Seeking A New Policy For Growth

With their numbers dwindling, black insurers map out a plan for survival

price competitive or better in quality because it’s their specialty. So there may be some quality or price advantages associated with being a niche player."

Larkin Teasley, CEO of Golden State Mutual Life Insurance Co. in Los Angeles (No. 3 on the be insurance companies list with $102.3 million in assets), focused much of his attention this past year on expanding his company’s reach in the marketplace. "Population growth is a source of business growth. Some of the larger companies have decided that they need to take a look at some of the markets they haven’t served before, such as African American and Latino markets, which both have a higher growth rate," he says.

But Golden State has had limited success to date. "We need to expand the number of individuals who can speak the language and understand the culture," says Teasley. "Unless a company really adds that kind of manpower, they cannot expect to have any success in a different marketplace."

Golden State has had better luck with other strategies, however. Last year, it began using a concept called "work-site marketing," which it started in the Washington, D.C., area to court government workers. It sends independent agents to various agencies to sell its product on site.

At home in Los Angeles, the company has formed an innovative partnership with the U.S. Postal Service. In exchange for setting up meetings between the Postal Service and small businesses to discuss the agency’s contracting needs, the company can send its employee benefits consultants to sell services to postal employees.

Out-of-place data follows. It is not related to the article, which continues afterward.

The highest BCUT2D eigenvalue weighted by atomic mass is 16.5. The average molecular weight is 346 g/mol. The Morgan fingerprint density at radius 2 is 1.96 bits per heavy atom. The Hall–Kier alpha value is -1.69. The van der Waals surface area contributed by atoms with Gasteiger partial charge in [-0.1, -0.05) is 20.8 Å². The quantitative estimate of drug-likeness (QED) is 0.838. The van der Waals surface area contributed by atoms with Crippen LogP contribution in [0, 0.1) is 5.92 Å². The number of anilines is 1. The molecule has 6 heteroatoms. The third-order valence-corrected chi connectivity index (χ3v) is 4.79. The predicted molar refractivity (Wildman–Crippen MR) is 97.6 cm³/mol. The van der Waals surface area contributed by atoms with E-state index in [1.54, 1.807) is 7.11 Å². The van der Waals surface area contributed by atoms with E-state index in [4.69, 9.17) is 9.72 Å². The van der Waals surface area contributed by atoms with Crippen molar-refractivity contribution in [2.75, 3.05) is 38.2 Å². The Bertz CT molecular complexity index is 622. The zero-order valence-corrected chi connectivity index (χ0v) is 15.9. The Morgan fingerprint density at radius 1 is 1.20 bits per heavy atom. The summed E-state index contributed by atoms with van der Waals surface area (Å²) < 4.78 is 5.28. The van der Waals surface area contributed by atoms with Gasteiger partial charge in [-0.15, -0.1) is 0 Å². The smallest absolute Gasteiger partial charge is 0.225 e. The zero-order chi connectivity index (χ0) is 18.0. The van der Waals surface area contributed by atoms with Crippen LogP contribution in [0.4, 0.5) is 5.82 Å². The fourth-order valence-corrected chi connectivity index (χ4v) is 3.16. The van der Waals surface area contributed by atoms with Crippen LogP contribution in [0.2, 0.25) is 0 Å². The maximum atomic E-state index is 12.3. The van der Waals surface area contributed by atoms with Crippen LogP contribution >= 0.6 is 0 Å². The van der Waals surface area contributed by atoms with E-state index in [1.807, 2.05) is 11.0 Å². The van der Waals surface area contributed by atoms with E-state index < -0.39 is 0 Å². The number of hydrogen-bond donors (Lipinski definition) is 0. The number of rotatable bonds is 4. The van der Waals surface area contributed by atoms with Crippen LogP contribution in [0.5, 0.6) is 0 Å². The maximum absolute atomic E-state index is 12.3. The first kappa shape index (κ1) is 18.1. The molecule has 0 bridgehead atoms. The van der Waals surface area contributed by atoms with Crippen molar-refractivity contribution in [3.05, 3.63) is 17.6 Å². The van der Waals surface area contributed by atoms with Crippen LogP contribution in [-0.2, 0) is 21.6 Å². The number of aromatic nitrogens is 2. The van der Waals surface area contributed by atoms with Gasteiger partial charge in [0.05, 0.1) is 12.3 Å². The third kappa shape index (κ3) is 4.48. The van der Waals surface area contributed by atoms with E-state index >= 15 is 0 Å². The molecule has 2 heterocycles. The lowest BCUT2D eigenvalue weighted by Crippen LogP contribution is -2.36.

Although he is pleased with the results, Teasley says, "we want to experience a certain level of success, and then we’ll take the show on the road and expand to other cities."
The company is trying to penetrate the marketplace by selling insurance online as well. It developed a Website (www.gsm life.com) a few years back, but it was not effective in driving traffic. Having added new features and better links to the site, Teasley is more confident about the future of technology at Golden State. "We think the World Wide Web is going to be a place to increase insurance sales," he maintains.

Atlanta Life Insurance Co. (No. 2 on the be insurance companies list with $196 million in assets) has been working to improve the quality and cost efficiency of its customer service operations. It is currently going through a major technological conversion. Maintains CEO Charles Cornelius, "At the end of the day, we think we should be able to handle our current book of business in a much more cost-efficient manner."

Cornelius estimates that this conversion will cost the company about $2 million in 1999. Atlanta Life recently decided to pump more money into advertising and marketing. It has tested a new campaign in Atlanta — complete with radio spots and newspaper ads. He says, "[A lot of people] keep telling me how pleasantly surprised they are

Pages: 1 2 3 4
ACROSS THE WEB